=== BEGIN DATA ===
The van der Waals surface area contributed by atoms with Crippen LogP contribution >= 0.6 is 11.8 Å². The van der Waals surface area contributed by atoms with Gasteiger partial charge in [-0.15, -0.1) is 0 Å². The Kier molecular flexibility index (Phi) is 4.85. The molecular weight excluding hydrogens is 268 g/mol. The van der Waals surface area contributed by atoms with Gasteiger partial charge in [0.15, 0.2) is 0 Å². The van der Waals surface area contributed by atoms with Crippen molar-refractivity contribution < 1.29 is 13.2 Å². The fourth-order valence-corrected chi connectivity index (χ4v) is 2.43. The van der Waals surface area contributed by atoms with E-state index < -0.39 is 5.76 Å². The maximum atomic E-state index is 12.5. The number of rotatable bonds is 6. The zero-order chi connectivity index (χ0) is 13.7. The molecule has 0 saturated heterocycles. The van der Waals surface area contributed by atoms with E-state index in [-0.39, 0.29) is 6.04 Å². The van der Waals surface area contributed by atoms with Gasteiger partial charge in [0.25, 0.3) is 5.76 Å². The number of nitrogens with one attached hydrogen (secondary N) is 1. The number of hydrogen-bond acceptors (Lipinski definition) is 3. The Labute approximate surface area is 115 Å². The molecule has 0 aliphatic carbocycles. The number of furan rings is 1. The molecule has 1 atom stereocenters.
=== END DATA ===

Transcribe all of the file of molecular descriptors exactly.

The van der Waals surface area contributed by atoms with Crippen LogP contribution >= 0.6 is 11.8 Å². The van der Waals surface area contributed by atoms with Gasteiger partial charge in [-0.15, -0.1) is 0 Å². The Kier molecular flexibility index (Phi) is 4.85. The molecular weight excluding hydrogens is 268 g/mol. The van der Waals surface area contributed by atoms with Gasteiger partial charge in [0.15, 0.2) is 0 Å². The van der Waals surface area contributed by atoms with Crippen molar-refractivity contribution < 1.29 is 13.2 Å². The fourth-order valence-corrected chi connectivity index (χ4v) is 2.43. The van der Waals surface area contributed by atoms with E-state index < -0.39 is 5.76 Å². The maximum atomic E-state index is 12.5. The number of rotatable bonds is 6. The zero-order chi connectivity index (χ0) is 13.7. The molecule has 0 saturated heterocycles. The van der Waals surface area contributed by atoms with E-state index in [-0.39, 0.29) is 6.04 Å². The van der Waals surface area contributed by atoms with Gasteiger partial charge in [0.25, 0.3) is 5.76 Å². The number of nitrogens with one attached hydrogen (secondary N) is 1. The number of hydrogen-bond acceptors (Lipinski definition) is 3. The Labute approximate surface area is 115 Å². The molecule has 0 aliphatic carbocycles. The number of furan rings is 1. The molecule has 1 atom stereocenters.